When the Day of Judgment comes, we will without doubt all desire to steer
clear from our sins and wish that we had done more good deeds that would be a
cause for removal of our bad deeds.
Of much interest to us Muslims these days should be the fasting of the 9th and
the 10th of Muharram. The Prophet (p.b.u.h.) said about the voluntary fasting on
the Day of Aashooraa: "It expiates the sins of the preceding year." (Sahih
Ibn Abbas (May Allah be pleased with him) reported: "The Prophet (p.b.u.h.) came
to al-Madinah and saw the Jews fasting on the day of Aashooraa. He asked them
about that. They replied, 'This is a good day, the day on which Allah rescued
Baani Israa’eel from their enemy. So Moosa observed fast on this day.' The
Prophet (p.b.u.h.) said, 'We have more claim over Moosa than you.' So the
Prophet (p.b.u.h.) observed fast on that day and ordered Muslims to observe fast
(on that day)." (Sahih al-Bukhari, Muslim)
Ibn Abbas also reported, "The Messenger of Allah (p.b.u.h.) fasted on the day of
Aashooraa and ordered the people to fast on it. The people said, 'O Messenger of
Allah, it is a day that the Jews and Christians honor.' The Prophet (p.b.u.h.)
said, 'When the following year comes - Allah willing - we shall fast on the
ninth.' The death of the Prophet (p.b.u.h.) came before the following year."
(Sahih Muslim, Abu Dawood)
So it is recommended to fast on the 10th of Muharram and the 9th along with it
Qadi Ibn Rushd says that the scholars disagreed whether the fast is to be done
on the 9th or the 10th of Muharram based on the above traditions (Bidayat ul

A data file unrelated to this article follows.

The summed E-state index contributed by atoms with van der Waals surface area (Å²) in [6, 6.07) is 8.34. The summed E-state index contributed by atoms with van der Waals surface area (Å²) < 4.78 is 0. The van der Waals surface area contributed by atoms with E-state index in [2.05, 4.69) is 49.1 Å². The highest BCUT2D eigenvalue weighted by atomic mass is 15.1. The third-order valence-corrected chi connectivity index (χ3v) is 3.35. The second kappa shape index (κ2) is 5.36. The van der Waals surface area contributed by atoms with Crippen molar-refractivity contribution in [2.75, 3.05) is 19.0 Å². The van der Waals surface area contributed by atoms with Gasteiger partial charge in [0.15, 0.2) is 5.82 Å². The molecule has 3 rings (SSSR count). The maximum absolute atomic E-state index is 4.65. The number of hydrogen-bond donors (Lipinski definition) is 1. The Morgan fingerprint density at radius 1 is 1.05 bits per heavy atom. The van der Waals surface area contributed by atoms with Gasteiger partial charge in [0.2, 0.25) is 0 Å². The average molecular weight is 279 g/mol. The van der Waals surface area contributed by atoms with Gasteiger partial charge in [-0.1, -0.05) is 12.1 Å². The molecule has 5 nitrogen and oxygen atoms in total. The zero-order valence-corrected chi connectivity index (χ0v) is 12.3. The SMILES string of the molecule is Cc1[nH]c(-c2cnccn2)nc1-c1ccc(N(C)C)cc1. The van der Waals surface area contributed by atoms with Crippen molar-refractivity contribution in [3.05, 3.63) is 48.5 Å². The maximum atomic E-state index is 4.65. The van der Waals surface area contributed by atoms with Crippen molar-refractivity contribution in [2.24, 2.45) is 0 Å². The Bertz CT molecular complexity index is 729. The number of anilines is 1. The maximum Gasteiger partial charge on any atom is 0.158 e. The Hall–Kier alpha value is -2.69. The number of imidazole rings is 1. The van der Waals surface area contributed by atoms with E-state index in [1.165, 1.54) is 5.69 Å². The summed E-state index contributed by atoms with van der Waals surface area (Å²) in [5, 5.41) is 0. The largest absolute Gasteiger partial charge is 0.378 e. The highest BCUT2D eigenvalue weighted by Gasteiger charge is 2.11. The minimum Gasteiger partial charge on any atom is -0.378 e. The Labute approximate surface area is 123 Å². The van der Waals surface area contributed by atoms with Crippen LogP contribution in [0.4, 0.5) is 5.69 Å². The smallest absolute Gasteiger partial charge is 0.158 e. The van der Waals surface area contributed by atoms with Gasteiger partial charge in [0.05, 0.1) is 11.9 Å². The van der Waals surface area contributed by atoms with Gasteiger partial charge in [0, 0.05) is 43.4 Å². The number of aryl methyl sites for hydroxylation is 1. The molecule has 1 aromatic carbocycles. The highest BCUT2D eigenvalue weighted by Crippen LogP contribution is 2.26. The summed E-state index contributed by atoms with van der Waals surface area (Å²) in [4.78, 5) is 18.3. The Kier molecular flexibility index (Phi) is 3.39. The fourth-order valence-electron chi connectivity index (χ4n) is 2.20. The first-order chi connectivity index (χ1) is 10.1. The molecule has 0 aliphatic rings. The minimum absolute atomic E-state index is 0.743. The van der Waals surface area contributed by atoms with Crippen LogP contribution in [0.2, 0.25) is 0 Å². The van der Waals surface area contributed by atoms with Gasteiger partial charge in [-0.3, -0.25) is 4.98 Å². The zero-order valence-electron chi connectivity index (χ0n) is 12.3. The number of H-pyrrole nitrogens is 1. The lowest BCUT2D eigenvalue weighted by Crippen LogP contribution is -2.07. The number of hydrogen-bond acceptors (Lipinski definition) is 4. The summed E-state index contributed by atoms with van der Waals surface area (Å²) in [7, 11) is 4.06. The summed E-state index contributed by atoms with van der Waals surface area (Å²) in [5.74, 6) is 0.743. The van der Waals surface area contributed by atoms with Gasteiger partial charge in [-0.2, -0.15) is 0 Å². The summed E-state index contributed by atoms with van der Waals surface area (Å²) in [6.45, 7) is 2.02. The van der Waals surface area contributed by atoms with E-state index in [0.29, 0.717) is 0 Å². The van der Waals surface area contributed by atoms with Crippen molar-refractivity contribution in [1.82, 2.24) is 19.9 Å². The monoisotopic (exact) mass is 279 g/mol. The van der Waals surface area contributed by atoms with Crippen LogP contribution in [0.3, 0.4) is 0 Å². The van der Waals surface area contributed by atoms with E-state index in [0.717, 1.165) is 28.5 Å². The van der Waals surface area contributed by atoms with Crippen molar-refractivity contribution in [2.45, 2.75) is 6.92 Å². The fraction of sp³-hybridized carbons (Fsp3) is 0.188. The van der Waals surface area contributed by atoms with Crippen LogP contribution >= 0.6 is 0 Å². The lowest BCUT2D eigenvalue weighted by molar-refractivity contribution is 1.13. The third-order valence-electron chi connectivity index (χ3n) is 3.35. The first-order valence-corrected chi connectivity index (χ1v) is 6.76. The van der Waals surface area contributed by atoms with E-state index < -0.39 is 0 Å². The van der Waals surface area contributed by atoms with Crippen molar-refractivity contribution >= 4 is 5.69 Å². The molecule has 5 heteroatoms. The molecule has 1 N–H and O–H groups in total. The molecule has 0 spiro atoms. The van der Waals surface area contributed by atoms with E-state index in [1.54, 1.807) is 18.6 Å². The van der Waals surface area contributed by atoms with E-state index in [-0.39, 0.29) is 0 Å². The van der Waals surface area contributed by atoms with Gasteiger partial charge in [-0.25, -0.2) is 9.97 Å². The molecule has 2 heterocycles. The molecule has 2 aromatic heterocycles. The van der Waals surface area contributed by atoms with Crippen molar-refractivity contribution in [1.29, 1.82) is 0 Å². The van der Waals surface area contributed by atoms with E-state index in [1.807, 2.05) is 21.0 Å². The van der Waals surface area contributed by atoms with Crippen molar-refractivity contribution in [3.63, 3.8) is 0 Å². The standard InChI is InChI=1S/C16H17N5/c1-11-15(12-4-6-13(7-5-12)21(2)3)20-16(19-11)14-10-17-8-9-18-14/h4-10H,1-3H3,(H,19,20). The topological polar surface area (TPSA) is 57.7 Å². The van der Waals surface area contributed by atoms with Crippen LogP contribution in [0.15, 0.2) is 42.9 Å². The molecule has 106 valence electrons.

Mujtahid). And I have found a recommendation to fast on both days in various
books, such as al-Hindee’s "Mukhtasar al-Ahkaam al-Fiqhiyyah", Jameel Zeno’s
"The Pillars of Islam and Iman", and Dr. Jaafar Shaikh Idris’ "The Fast."
As for the wisdom behind this fast, the following is stated in the Mukhtasar
version of Ibn ul Qayyim’s "Zaad ul-Ma`aad":
"The day of Aashooraa was the day when Moosa and his men got freedom from the
hands of the Pharaoh and it was in the sacred memory of this great event that
the Muslims observed voluntary fasting. The idea underlying this is to stress
the affinity amongst the messengers of Allah and to show that religious devotion
is a constant flow from one generation to another. The Prophet (p.b.u.h.) came
not to abrogate all the earlier religious practices but to codify and preserve
them for all times to come in ideal forms."
Some sayings reported from the Salaf that can serve as an encouragement to do
Taubah ibn Samat used to take account of himself and is reported to have counted
the number of days in his life at the age of sixty. He found there were 21,500
days and shrieked: "What will happen to me if I meet the King with 21,500 sins?
What will happen if there are 10,000 sins in each day?"
Al-Hasan al-Basri would say, "From the signs that one has drowned in sins, is
lack of delight in fasting in the day and praying through the night."
Alqamah Ibn Qais asked Abu Nu`aim - who was a devout worshipper - why he was
hard on his body. "I want this body to be comfortable later on," he
Of Al-Ahnaf Ibn Qays it is reported that he was once told: "You are an aged
elder; fasting would enfeeble you. But he replied: 'By this I am making ready
for a long journey. Obedience to Allah, Glorified is He, is easier to endure
than His punishment.'"